I was speaking with a dental friend in Canada and not 2 hours latter two other dentists from the US called with the same statement. “Mike, it’s really hard to find hygienists and many of the ones I have are complaining about doing hygiene without aerosols. We are backed up in hygiene because of this and even though we are facing some challenges in hygiene because the next two months corelating to being 6 months from the time we were forced to close, I am not sure what to do.” This was followed by a litany of ideas to buy expensive PPE equipment or some other strategy to coerce their hygienists into doing what they were hired to do.
I have had an equal number of doctor’s call that are in the old “woe is me” mentality even though this situation was clearly forecasted in the articles we posted written 5 months ago. Their stance is to take no action, and wait for this pandemic to blow over. They learned nothing from the Great Recession in 2009, took no actions, and like the average dentists since 2005, they have taken home less every year since then. They view the pandemic as a catastrophe of such gigantic proportions as to be an “unassailable”, Black Swann event.
I, on the other hand, understand that things like this have happened in the past and will happen again. Each of you needs to put on your big girl panties and deal with this. The strategy is to deal with this through aggressive action and get ready for the next time. 5 years from now, the wise doctors will see 2020 as an opportunity to change their culture and bottom line. They own their actions and know that the future belongs to the person that acts quickly, knowing that whatever they do will not be perfect, but they act knowing that any action brings you closer to taking advantage of where you are right now.
Point in fact: The dentists who were stymied by the hygiene departments not wanting to clean teeth without aerosols were also the ones that really failed to be part of the solution rather than another obstacle in the Great COVID Reset. Each of these three doctors only marketed for high-end range of services but, in fact, had general practices that saw kids and young adults, too. They were so close to the problem that they were not seeing the low hanging fruit when it was staring them in the face.
I asked each one to change their marketing to bolster their numbers of kids, teens, and young adults. Hours needed to be changed, services highlighted, and outreach increased. There is a “point of entry” in every consumer driven business and dentistry is no different. Kids will grow your practice faster. If you can capture the kids, you will get the parents and the grandparents. Now is the time to seek out and court the younger segment of your practice. You can have productive shorter visits to increase hygiene. For the most part, no aerosol producing equipment is usually used on kids, teens, and young adults. So, the hygienists are happier and they are back to being productive. If this is done as a growth outreach and marketing campaign to increase new patients while widening the treatment age base and services you offer, you will have no competition. Create a funnel to snag the kids and you increase the momentum of growth in challenging times by not relying on what you have always done. This works.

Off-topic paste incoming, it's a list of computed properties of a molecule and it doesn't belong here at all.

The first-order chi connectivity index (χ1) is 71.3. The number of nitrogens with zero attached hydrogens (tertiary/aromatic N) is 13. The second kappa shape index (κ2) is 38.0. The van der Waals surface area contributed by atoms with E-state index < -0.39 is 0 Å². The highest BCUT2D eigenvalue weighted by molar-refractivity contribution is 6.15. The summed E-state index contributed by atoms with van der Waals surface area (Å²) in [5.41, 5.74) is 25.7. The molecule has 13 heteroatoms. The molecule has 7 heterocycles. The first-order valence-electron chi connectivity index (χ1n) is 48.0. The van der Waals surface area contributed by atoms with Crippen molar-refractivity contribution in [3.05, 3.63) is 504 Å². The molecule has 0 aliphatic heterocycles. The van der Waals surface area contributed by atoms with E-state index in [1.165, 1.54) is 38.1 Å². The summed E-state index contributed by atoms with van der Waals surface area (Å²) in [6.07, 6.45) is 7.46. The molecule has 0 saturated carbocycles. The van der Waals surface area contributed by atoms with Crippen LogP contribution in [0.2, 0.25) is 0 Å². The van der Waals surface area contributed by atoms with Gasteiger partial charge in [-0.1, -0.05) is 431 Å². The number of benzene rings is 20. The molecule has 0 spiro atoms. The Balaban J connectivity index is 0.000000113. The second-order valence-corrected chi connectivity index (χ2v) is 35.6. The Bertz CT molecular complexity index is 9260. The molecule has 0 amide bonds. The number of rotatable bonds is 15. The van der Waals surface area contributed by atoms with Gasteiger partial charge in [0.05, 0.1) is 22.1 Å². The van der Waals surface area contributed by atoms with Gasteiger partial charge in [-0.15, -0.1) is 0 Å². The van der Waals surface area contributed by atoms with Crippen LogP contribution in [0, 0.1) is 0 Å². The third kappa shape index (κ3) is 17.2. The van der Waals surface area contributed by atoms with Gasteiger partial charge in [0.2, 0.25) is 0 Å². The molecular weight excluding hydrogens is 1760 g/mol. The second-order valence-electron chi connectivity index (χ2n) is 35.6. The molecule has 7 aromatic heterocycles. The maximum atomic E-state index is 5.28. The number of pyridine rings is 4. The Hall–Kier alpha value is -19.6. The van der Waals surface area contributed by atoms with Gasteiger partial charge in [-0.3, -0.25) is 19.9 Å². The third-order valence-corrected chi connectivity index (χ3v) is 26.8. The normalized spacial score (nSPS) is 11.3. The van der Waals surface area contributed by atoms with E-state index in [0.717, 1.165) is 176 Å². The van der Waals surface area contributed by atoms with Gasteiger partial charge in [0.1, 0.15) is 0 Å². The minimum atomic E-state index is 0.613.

Seeing things in a different way gives you different options and better results.
This orthodontist took the biggest complaint about ortho and tuned it into an advantage. You don’t like your braces showing, but you are already wearing a mask. Problem solved. This doctor is definitely not settling for average or waiting for this challenge to go away. Look at your practice and the challenges you face in a different way. Look at them not as a dental employee or doctor, but with the mindset of a “Consumer” and reap the benefits of seeing things differently. This is how you Summit.
Michael Abernathy, DDS